CR focus areas

Ethics, risk and compliance

Sonova and the United Nations Sustainable Development Goals (SDGs)
Through this CR focus area, Sonova mainly contributes to SDGs 8 and 16. More information is provided in the corresponding section of this CR Report: Sustainable Development Goals.

We lead with ethical behavior and integrity, take accountability for our daily actions and conduct our business activities in line with the high standards we have set for our company.

Business ethics and legal compliance

Code of Conduct and internal regulations

Sonova’s commitment to compliance promotes ethical conduct at all levels of the organization amongst colleagues but also in our dealings with our stakeholders. Compliance means that we follow applicable laws and regulations of each country in which we operate while also abiding by our own Code of Conduct and internal regulations. The ultimate oversight for business ethics and compliance lies with the Board of Directors.

Sonova’s Code of Conduct defines general principles for ethical behavior; it applies to all employees of the Sonova Group, all its subsidiaries, and any contractors or vendors while performing work for the Sonova Group. Written acknowledgment of the Code of Conduct is part of every new employment and supplier contract.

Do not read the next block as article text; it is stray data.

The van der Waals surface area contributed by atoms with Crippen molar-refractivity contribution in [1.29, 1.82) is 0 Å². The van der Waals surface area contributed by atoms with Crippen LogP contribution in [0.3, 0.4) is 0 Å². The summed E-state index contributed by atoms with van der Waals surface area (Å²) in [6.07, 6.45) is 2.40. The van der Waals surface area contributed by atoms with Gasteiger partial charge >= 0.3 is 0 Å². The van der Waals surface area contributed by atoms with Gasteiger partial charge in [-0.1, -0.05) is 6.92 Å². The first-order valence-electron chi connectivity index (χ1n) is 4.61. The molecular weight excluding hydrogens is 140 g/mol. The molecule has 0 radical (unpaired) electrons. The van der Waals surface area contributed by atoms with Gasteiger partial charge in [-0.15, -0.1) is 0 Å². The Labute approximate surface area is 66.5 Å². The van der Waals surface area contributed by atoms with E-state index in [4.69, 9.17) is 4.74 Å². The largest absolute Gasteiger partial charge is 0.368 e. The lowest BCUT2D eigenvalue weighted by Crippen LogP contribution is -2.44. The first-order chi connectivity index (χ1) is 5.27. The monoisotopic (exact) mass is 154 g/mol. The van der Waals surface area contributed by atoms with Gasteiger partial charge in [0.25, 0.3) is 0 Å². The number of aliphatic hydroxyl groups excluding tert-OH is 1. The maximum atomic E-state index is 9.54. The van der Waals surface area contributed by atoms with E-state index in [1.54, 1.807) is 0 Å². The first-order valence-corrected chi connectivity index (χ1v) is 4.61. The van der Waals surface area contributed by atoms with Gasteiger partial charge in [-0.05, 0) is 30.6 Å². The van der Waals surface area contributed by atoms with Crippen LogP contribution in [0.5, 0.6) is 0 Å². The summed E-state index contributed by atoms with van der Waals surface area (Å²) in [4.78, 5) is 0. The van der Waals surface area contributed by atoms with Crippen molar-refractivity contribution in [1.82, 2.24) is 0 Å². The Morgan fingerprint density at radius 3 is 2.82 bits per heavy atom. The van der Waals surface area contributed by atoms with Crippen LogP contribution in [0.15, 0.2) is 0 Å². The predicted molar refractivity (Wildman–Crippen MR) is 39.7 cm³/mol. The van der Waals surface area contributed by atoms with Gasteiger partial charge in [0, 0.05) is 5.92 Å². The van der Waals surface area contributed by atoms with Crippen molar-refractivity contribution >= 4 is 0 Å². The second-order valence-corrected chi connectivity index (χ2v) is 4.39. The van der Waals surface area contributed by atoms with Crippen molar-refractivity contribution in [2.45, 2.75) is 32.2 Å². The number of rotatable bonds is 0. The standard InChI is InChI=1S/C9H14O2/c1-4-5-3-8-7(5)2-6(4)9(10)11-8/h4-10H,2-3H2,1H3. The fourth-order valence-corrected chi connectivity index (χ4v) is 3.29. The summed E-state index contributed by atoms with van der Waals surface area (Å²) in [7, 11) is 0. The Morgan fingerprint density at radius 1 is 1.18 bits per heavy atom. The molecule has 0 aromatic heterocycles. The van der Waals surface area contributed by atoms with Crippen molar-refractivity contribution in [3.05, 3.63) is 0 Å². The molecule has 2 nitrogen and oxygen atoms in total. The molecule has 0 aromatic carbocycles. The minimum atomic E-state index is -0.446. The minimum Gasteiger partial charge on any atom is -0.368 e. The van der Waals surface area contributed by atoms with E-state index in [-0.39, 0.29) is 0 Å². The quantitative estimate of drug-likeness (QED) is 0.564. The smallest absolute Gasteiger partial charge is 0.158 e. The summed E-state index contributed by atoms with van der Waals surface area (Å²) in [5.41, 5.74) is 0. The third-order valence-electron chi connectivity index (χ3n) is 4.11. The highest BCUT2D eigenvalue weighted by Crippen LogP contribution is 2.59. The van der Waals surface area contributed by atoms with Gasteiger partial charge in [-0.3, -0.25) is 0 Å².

The Code of Conduct is reviewed on a regular basis and revised when necessary. It was prepared by the office of the Group General Counsel in consultation with relevant stakeholders and was approved by the Sonova Board of Directors on August 23, 2012, updated in September 2019, and reapproved by the Board of Directors. The revised Code of Conduct contains enhanced content on essential topics such as health and safety, corporate responsibility, minimization of our environmental impact, responsible market practices, dignity and human rights, diversity and inclusion and prevention of any form of discrimination. It has also been updated for a more modern appearance with simpler reading and navigation to ensure that all stakeholders easily understand the content, what action to take in case of a violation, but also the consequences in case of violation. Compliance hotline numbers are on the back for easy access and the number of pages has been substantially reduced. The revised version of the Code of Conduct is now available in 18 languages.